Review: Before It Starts
Image: The Bread & Roses Theatre
Claire Louise Portelli
Growing up is hard and when a new girl starts school and reveals her controversial sexuality her friends have a lot to laugh about.
But when the jokes turn sour and the playful banter becomes bullying the group realise they have a lot to be sorry for.
Based on true events and real life stories; Naked Frank Theatre combine written accounts and verbatim text to tell a cold story about homophobia in schools in an outlandish, controversial and hilarious manner.
Before It Starts is a brutal and unforgiving take on teenage life, sex, social media and friendships.
Written as an educational show, there is 'no compromise with audience comfort zones'.
Put simply, if you are squeamish about staring the hard truth of teenage homophobia in the eye and laughing lavishly in it's face, then this isn't the show for you.
Written and performed by a predominantly gay cast, this piece is brazen, witty and unapologetic.
Teenagers can be cruel and ruthless and Naked Frank Theatre have bravely gone where others have never dared to go before.
After successful runs at the Camden Fringe and the Winter Theatre Festival, the show earned it's five star reviews and was commended for it's full frontal approach to controversial topics.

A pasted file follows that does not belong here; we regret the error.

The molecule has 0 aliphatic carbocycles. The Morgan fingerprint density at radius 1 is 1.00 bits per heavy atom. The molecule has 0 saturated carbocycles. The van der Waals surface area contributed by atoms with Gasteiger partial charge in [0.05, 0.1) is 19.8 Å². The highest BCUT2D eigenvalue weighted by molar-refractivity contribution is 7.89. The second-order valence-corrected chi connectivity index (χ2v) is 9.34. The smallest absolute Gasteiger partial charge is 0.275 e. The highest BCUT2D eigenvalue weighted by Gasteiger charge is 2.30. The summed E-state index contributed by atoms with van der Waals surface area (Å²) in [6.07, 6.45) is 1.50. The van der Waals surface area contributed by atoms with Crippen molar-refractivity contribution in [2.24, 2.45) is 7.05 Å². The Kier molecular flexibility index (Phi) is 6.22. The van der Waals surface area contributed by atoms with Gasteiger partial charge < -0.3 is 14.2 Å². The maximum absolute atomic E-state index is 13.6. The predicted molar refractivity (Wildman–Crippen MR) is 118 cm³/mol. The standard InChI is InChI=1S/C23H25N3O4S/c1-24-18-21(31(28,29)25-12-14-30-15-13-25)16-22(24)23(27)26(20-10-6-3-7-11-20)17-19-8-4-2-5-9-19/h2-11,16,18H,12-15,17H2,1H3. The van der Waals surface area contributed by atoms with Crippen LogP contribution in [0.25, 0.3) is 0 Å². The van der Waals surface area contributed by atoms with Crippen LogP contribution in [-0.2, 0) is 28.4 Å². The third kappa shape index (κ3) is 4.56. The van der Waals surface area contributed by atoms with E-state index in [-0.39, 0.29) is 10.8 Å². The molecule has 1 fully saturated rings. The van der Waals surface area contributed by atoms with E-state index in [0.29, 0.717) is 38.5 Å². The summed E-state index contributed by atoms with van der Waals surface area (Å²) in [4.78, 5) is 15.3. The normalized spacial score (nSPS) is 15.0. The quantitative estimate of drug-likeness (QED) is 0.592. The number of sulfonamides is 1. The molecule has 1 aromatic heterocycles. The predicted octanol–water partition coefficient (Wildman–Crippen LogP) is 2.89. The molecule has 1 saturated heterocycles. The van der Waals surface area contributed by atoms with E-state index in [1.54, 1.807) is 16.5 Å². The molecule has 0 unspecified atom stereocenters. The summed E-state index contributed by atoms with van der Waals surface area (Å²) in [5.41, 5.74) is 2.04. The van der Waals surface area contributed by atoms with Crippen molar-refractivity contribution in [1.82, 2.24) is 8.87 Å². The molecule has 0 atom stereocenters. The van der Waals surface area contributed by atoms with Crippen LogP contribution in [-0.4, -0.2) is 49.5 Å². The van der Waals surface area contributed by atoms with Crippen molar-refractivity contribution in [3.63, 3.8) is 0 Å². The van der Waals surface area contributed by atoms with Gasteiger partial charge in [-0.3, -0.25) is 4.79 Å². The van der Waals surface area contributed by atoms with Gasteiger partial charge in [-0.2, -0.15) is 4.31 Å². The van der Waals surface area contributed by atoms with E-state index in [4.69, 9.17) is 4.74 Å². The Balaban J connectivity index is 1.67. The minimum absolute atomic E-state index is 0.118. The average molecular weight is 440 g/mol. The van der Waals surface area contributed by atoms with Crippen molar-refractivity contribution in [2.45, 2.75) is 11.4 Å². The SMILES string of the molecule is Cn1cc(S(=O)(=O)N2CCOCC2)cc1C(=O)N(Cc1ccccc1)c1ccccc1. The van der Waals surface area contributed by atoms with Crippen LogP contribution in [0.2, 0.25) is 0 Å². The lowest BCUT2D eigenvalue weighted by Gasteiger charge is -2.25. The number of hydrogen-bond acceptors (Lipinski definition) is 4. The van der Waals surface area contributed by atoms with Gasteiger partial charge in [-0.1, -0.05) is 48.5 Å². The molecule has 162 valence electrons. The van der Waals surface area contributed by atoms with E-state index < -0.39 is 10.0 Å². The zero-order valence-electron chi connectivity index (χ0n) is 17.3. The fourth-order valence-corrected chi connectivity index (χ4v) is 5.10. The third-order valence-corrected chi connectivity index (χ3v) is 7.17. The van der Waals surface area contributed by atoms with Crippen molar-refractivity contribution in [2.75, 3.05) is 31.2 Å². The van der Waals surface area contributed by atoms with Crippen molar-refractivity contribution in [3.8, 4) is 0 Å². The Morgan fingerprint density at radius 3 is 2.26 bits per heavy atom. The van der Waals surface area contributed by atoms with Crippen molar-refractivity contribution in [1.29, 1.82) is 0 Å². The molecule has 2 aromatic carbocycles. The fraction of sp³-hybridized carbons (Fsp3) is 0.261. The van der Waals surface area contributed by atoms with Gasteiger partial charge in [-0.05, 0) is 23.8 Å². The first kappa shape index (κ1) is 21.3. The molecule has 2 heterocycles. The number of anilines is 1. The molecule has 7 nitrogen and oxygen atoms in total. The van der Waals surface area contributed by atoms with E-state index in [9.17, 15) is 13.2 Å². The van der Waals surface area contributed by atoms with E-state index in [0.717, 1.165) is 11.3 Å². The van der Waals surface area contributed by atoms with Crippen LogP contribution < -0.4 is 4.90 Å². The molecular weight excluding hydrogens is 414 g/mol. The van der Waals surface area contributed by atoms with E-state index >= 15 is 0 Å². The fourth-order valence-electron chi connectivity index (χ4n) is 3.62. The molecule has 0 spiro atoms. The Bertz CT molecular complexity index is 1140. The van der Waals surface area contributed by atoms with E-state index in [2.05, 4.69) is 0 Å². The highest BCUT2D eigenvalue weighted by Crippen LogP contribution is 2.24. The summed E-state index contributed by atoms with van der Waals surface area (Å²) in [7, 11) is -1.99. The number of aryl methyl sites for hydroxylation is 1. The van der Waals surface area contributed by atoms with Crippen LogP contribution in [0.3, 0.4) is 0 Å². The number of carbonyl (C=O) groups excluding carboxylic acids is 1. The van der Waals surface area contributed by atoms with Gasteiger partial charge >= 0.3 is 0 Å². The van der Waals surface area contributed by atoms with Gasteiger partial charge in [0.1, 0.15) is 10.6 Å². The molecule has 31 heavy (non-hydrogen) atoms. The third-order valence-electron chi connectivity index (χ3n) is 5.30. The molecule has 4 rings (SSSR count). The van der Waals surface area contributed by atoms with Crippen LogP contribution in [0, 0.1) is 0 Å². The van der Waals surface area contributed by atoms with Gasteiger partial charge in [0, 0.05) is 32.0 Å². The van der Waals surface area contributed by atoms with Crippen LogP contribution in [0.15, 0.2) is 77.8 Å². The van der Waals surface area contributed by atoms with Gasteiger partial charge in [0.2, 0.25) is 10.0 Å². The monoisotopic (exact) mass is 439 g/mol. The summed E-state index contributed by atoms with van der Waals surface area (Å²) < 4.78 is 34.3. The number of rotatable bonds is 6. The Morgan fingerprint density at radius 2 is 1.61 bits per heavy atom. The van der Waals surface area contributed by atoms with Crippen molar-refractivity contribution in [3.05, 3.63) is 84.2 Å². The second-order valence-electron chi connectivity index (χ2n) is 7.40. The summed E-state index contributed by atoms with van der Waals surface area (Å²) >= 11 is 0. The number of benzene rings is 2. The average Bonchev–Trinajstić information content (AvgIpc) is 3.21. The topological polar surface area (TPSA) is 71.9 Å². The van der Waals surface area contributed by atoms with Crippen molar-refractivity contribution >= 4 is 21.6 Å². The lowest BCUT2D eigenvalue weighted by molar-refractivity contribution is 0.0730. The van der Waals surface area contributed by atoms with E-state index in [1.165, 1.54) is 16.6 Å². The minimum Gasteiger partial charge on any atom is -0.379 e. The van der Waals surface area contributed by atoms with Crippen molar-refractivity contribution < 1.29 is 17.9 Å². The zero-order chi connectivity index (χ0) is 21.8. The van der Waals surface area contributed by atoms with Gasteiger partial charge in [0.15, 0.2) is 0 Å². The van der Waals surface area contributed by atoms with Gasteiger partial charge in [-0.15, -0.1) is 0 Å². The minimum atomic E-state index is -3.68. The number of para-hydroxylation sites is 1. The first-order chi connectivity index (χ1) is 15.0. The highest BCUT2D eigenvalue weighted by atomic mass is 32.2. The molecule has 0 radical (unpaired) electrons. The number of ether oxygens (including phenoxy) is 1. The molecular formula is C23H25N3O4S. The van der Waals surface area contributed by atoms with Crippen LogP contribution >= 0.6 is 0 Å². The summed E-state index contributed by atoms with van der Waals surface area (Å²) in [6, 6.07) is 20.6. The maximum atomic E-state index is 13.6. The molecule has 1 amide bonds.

Now the show is back on tour with a new lease of life.
It's highly physical, relentlessly challenging and there'll be even more laughter.
This devised piece by Naked Frank Theatre centres on three teenage school girls who are forced to undertake compulsory PSHE classes which are delivered by a tutor who (they say) lacks expertise and uses the Collins Dictionary to deliver chunks of the curriculum.
For the uninitiated, PSHE is an acronym for 'Personal, Social and Health Education', or sometimes 'Personal, Social, Health and Economic' education.
In various forms, it has been around for some time as a compulsory subject in secondary schools.
As the title suggests, it covers topics like sex education and tackles issues such as bullying, drugs and alcohol misuse, among many others.
As a teacher for over a decade in the early part of my working life, I used to teach a form of PSHE.
In those days, the subject was rarely taught in other schools and, even in the semi-enlightened one that I worked in, training for the staff was casual and limited as this show implies about present-day teachers of the subject.
Here, the three teenagers we meet are supposedly aged around 16 - one of the characters claiming to be 'almost 17'.
But I didn't buy that because their actions and antics seem more like those of kids a couple of years younger.
And that matters, because there's quite a difference in behaviour and attitudes between 14/15 year olds and 16/17 year olds, and I didn't feel the actors here found the appropriate tone for characters of the age they were purporting to represent, even though I readily admit that my knowledge of present-day teenagers is limited.
The basic plot concerns a new girl at school who, it transpires, is gay and becomes the subject of 'group chat'.